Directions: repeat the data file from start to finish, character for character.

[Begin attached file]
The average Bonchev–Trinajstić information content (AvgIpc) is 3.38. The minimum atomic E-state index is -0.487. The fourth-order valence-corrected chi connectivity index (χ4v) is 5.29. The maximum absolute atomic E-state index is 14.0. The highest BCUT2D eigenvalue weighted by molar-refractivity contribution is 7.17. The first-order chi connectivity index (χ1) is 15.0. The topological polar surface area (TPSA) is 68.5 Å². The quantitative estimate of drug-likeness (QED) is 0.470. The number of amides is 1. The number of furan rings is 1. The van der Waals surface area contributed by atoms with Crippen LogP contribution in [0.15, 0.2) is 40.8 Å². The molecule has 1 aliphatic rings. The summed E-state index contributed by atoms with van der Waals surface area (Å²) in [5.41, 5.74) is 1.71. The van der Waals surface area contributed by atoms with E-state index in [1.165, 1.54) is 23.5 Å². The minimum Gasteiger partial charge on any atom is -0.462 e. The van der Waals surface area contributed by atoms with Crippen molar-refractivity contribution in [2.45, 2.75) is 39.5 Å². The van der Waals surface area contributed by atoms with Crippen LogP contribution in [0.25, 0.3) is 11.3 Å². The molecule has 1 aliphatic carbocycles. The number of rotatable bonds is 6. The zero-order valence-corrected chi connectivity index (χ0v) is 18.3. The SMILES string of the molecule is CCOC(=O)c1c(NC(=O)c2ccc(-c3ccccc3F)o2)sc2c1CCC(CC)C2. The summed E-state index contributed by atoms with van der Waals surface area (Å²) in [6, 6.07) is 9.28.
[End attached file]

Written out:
The average Bonchev–Trinajstić information content (AvgIpc) is 3.38. The minimum atomic E-state index is -0.487. The fourth-order valence-corrected chi connectivity index (χ4v) is 5.29. The maximum absolute atomic E-state index is 14.0. The highest BCUT2D eigenvalue weighted by molar-refractivity contribution is 7.17. The first-order chi connectivity index (χ1) is 15.0. The topological polar surface area (TPSA) is 68.5 Å². The quantitative estimate of drug-likeness (QED) is 0.470. The number of amides is 1. The number of furan rings is 1. The van der Waals surface area contributed by atoms with Crippen LogP contribution in [0.15, 0.2) is 40.8 Å². The molecule has 1 aliphatic rings. The summed E-state index contributed by atoms with van der Waals surface area (Å²) in [5.41, 5.74) is 1.71. The van der Waals surface area contributed by atoms with E-state index in [1.165, 1.54) is 23.5 Å². The minimum Gasteiger partial charge on any atom is -0.462 e. The van der Waals surface area contributed by atoms with Crippen molar-refractivity contribution in [2.45, 2.75) is 39.5 Å². The van der Waals surface area contributed by atoms with Crippen LogP contribution in [0.25, 0.3) is 11.3 Å². The molecule has 1 aliphatic carbocycles. The number of rotatable bonds is 6. The zero-order valence-corrected chi connectivity index (χ0v) is 18.3. The SMILES string of the molecule is CCOC(=O)c1c(NC(=O)c2ccc(-c3ccccc3F)o2)sc2c1CCC(CC)C2. The summed E-state index contributed by atoms with van der Waals surface area (Å²) in [6, 6.07) is 9.28.